According to Leifert, the most sig­nif­i­cant bar­rier to a major shift toward organic farm­ing is the depen­dency con­ven­tional farm­ing sys­tems have devel­oped regard­ing pes­ti­cide use.

It would take time and invest­ment, espe­cially in train­ing, to retrain farm­ers to use organic farm­ing meth­ods,” he said.

See Also:The Best Organic Olive Oils

Leifert indeed that in Western coun­tries, the aver­age age of farm­ers is around 60 years old, and near retire­ment age, farm­ers are reluc­tant to sub­stan­tially change the way they farm and take risks or make the invest­ments required to con­vert to organic pro­duc­tion.”

The most effec­tive ways to sup­port the phase-out of con­ven­tional farm­ing would be: tax­a­tion on agro­chem­i­cal inputs includ­ing pes­ti­cides and min­eral nitro­gen-fer­til­iz­ers, the man­u­fac­ture and appli­ca­tion of which is esti­mated to account for more than 20 per­cent of total green­house gas emis­sions from agri­cul­ture and on phos­pho­rous and potas­sium chlo­ride fer­til­iz­ers, which are both non-renew­able resources; invest­ment in organic train­ing at col­leges and uni­ver­sity level; research focused on the tech­ni­cal chal­lenges faced by organic farm­ers,” he added.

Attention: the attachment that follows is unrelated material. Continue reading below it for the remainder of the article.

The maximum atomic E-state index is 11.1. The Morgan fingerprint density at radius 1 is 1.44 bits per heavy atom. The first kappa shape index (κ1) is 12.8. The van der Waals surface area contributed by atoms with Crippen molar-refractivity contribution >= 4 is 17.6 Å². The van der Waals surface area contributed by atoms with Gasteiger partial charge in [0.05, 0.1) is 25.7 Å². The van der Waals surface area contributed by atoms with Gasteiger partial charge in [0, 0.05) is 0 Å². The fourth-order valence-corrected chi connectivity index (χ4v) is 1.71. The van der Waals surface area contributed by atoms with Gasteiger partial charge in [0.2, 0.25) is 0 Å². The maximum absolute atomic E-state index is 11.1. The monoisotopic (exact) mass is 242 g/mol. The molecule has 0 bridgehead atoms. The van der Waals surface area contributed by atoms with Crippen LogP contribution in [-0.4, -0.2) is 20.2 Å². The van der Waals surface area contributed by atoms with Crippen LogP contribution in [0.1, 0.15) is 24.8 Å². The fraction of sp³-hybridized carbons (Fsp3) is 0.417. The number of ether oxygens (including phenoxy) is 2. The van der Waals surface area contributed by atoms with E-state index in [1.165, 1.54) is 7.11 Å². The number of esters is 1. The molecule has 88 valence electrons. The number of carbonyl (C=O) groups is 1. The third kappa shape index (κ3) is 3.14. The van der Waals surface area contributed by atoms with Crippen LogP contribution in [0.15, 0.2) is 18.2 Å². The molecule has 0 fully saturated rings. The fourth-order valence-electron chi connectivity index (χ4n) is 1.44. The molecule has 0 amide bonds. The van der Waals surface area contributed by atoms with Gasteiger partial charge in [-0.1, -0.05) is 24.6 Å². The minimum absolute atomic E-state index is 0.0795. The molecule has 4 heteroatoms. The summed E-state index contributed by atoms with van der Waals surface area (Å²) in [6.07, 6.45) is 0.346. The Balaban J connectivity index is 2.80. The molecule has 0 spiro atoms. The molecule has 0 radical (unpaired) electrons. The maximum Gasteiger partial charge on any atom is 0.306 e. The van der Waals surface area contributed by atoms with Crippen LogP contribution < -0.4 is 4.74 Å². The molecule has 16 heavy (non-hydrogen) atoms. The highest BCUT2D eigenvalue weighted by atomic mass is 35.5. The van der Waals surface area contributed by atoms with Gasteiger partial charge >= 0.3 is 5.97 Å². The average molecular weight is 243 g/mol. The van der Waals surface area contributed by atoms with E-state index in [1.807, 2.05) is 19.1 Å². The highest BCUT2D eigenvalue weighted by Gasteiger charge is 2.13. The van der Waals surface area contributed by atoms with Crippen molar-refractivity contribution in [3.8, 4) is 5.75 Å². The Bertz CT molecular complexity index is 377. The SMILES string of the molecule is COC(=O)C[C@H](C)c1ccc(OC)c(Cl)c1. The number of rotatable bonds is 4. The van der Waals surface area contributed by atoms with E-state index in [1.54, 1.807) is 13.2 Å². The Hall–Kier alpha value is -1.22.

Leonidas Rempelos, the study’s co-author, added that the research might set a new path to eval­u­ate the true impact of intro­duc­ing new chem­i­cals in agri­cul­ture.

One of the dif­fi­cul­ties of assess­ing the pub­lic health impacts of dietary expo­sure to pes­ti­cides is that once pes­ti­cides are widely used in food pro­duc­tion, every­body gets exposed,” he said. This study demon­strated the poten­tial of using organic food con­sumers as a low pes­ti­cide expo­sure con­trol group’ to inves­ti­gate the effect of cur­rently-used and newly-released pes­ti­cides on pub­lic health.”

Given the rel­e­vance of the research and the small scale of the cur­rent study, sci­en­tists told Olive Oil Times that they now hope to find the fund­ing to carry out a longer and larger human dietary inter­ven­tion study which inves­ti­gates the effect of chang­ing to organic food con­sump­tion on spe­cific health and health-related phys­i­o­log­i­cal para­me­ters.”

This would be designed to inves­ti­gate the mech­a­nisms for the health ben­e­fits asso­ci­ated with organic food con­sump­tion in the large human epi­demi­o­log­i­cal-cohort stud­ies car­ried out by Paris University-INRA in France, which were reviewed in our paper,” they con­cluded.